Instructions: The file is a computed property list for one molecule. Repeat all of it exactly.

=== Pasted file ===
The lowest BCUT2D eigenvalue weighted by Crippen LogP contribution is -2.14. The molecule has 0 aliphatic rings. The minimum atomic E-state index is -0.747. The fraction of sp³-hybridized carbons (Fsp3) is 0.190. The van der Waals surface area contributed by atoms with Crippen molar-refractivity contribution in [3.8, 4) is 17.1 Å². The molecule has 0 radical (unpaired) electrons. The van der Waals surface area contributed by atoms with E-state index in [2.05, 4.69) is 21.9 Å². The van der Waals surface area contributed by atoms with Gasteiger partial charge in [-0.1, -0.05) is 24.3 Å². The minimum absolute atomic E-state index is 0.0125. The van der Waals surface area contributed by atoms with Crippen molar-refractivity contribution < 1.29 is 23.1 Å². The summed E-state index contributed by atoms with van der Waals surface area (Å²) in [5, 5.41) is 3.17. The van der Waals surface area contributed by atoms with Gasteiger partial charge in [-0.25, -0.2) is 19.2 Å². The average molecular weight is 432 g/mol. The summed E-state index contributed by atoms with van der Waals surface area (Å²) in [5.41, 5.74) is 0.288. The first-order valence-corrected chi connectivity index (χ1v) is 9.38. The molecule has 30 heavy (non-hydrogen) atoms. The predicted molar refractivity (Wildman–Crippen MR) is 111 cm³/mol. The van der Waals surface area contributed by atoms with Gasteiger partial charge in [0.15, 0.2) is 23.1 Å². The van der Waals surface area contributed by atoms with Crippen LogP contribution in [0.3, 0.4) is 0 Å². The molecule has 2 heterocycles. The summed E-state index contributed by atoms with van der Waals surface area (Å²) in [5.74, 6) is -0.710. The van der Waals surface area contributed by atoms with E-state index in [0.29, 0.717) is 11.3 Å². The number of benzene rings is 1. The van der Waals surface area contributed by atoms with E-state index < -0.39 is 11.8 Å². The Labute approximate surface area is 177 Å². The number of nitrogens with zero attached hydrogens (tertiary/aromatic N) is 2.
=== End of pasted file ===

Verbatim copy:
The lowest BCUT2D eigenvalue weighted by Crippen LogP contribution is -2.14. The molecule has 0 aliphatic rings. The minimum atomic E-state index is -0.747. The fraction of sp³-hybridized carbons (Fsp3) is 0.190. The van der Waals surface area contributed by atoms with Crippen molar-refractivity contribution in [3.8, 4) is 17.1 Å². The molecule has 0 radical (unpaired) electrons. The van der Waals surface area contributed by atoms with E-state index in [2.05, 4.69) is 21.9 Å². The van der Waals surface area contributed by atoms with Gasteiger partial charge in [-0.1, -0.05) is 24.3 Å². The minimum absolute atomic E-state index is 0.0125. The van der Waals surface area contributed by atoms with Crippen molar-refractivity contribution < 1.29 is 23.1 Å². The summed E-state index contributed by atoms with van der Waals surface area (Å²) in [5, 5.41) is 3.17. The van der Waals surface area contributed by atoms with Gasteiger partial charge in [-0.25, -0.2) is 19.2 Å². The average molecular weight is 432 g/mol. The summed E-state index contributed by atoms with van der Waals surface area (Å²) in [5.41, 5.74) is 0.288. The first-order valence-corrected chi connectivity index (χ1v) is 9.38. The molecule has 30 heavy (non-hydrogen) atoms. The predicted molar refractivity (Wildman–Crippen MR) is 111 cm³/mol. The van der Waals surface area contributed by atoms with Gasteiger partial charge in [0.15, 0.2) is 23.1 Å². The van der Waals surface area contributed by atoms with Crippen LogP contribution in [0.3, 0.4) is 0 Å². The molecule has 2 heterocycles. The summed E-state index contributed by atoms with van der Waals surface area (Å²) in [5.74, 6) is -0.710. The van der Waals surface area contributed by atoms with E-state index in [0.29, 0.717) is 11.3 Å². The number of benzene rings is 1. The van der Waals surface area contributed by atoms with E-state index < -0.39 is 11.8 Å². The Labute approximate surface area is 177 Å². The number of nitrogens with zero attached hydrogens (tertiary/aromatic N) is 2.